The Relationship between Self-Esteem and Procrastination
Psyc 1013 – Introduction to Research Methods in Psychology
The study investigated the relationship between self-esteem and procrastination. A questionnaire was administered to a total of thirty (30) students from all faculties of the University of The West Indies Cave Hill Campus, who agreed to participate in the study. The responses obtained were recorded and the analyses were acquired through the entry of data into SPSS for Windows. Results revealed a moderately negative correlation between self-esteem and procrastination.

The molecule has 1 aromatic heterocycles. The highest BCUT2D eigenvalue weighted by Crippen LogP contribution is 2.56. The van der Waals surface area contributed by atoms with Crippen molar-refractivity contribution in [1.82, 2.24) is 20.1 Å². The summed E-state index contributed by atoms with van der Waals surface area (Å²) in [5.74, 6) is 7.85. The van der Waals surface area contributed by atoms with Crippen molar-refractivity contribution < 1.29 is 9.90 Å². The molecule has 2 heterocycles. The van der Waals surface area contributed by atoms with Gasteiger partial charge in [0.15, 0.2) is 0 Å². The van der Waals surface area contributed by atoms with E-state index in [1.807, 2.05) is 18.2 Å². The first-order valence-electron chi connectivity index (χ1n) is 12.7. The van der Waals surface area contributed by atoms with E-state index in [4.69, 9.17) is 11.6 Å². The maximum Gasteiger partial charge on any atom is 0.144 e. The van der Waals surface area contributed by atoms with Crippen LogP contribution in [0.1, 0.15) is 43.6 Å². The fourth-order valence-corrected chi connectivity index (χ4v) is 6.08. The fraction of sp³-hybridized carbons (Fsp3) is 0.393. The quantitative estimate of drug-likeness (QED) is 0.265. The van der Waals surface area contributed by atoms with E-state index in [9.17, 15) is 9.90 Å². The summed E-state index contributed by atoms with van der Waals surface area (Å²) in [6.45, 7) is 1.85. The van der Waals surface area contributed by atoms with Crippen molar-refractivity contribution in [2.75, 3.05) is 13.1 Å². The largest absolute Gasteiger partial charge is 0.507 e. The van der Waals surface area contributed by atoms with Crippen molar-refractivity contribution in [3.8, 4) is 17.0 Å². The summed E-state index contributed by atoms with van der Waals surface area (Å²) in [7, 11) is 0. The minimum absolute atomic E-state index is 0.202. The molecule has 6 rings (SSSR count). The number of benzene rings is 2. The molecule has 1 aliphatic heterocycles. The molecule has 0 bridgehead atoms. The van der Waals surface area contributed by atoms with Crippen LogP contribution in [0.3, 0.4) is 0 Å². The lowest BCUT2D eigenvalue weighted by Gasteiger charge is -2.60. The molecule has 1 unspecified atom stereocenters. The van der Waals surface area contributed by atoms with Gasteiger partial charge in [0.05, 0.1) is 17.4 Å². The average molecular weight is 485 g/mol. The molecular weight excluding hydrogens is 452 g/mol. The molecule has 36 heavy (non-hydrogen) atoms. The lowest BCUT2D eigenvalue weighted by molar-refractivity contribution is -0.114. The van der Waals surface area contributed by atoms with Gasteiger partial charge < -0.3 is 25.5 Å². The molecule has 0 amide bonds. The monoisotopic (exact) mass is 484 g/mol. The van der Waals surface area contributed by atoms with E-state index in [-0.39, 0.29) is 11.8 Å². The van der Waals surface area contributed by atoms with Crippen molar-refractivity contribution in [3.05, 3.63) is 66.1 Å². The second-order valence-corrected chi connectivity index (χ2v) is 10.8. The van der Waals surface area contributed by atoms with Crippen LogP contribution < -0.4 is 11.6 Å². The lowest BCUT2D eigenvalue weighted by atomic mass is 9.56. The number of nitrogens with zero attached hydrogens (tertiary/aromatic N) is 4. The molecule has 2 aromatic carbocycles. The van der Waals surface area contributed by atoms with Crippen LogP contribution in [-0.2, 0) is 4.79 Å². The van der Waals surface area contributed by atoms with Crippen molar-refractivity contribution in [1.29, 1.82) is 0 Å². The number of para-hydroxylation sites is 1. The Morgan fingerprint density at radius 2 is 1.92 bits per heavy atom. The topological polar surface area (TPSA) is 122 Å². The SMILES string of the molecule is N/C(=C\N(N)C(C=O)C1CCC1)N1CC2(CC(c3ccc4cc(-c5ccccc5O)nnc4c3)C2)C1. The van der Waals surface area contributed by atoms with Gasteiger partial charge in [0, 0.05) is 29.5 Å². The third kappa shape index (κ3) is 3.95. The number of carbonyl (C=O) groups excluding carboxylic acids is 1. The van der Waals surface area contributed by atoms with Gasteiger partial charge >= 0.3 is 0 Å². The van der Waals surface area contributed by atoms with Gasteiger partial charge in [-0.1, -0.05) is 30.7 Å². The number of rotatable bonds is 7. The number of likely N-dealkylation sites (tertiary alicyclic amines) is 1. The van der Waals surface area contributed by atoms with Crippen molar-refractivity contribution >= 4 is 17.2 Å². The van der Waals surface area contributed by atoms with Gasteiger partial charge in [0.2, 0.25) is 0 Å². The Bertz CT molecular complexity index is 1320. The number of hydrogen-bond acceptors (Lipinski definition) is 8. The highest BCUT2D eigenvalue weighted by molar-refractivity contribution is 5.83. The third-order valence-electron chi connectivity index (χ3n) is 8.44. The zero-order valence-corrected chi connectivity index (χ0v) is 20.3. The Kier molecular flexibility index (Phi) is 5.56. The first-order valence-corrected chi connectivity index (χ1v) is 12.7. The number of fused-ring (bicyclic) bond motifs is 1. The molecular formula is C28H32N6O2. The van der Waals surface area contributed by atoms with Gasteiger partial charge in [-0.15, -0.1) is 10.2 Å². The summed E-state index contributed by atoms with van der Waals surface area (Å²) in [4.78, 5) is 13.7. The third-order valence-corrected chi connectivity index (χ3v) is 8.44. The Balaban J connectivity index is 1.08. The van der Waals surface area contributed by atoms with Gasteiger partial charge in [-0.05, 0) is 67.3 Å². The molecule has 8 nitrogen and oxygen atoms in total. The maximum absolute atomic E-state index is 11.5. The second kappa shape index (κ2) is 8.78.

Pervin and John (1997, P.186) cited a study of self-esteem conducted by Coppersmith (1967), where he defined self-esteem as “the evaluation an individual makes and customarily maintains with regards to the self”. Coppersmith stated that a person’s self-esteem is the amount of worthiness the individual perceives himself as possessing and this worthiness is influenced by factors in his environment. Cohen and Manion (1981) contended that the self-esteem or the way a person feels about themselves consists of all the abilities and assumptions that he holds concerning himself, these feelings are believed to affect the ways in which the individual approaches tasks and the level at which he performs them. Rosenberg (1965) argued that persons with high self-esteem, express feelings that he/she is “good enough”, “the individual simply feels that he is a person of worth, he respects himself for what he is”. While on the other hand low self-esteem “implies self-rejection, self-dissatisfaction, and self-contempt”. Rosenberg postulated that persons with low self-esteem (egophiles) report greater difficulty and hesitation in social interactions and tend to have lower aspirations and expectations for success, than individuals with high self-esteem (egophobes). Procrastination is often referred to as the delaying of an action to a later date. It is seen in the field of psychology as delaying high priority tasks and replacing them with less important ones. According to Shraw, Wadkins, and Olafsonin in their article "Doing the things we do: A grounded theory of academic procrastination" (Journal of Educational Psychology), they stated that a behaviour must be counterproductive, needless and delaying for it to be classified as procrastination. Evans (2007) suggests that the prefrontal cortex can play a part in the physiological part of procrastination. This area of the brain is responsible for brain functions such as planning, attention and impulse control. A review of procrastination literature revealed that low self esteem is a characteristic of procrastinators (Burka and Yeun, 1983). Procrastination is viewed as a method of protecting their low self worth. “Putting things off acts as a buffer for their shaky sense of self worth” (Burka and Yeun, 1982, p. 32). They suggests that there may be many more reasons for procrastination such as deficient time management and study skills, the inability to make decisions, fear of success and lack of assertion. Two types of procrastinators have been identified, the relaxed type and the tense-afraid type. The first type devotes energy to other tasks because they view the main tasks negatively. The tense-afraid type procrastinator is usually exhausted with pressure and is not goal oriented and portrays many negative feelings. Effert and Ferarri, (1989) also concur low self-esteem a product of this behaviour. Ellis and Knause (1977) posit that procrastination can be seen as an “emotional disturbance stemming from irrational thoughts.” Having thoughts such as “I will only be considered a worthwhile person if I do well on my assignments,” will cause a person’s self-esteem to be lowered if they failed at succeeding. More so, this unreasonable way of thinking is used to avoid starting or finishing assignment because the student begins to think that doing the work will prove even more that they...
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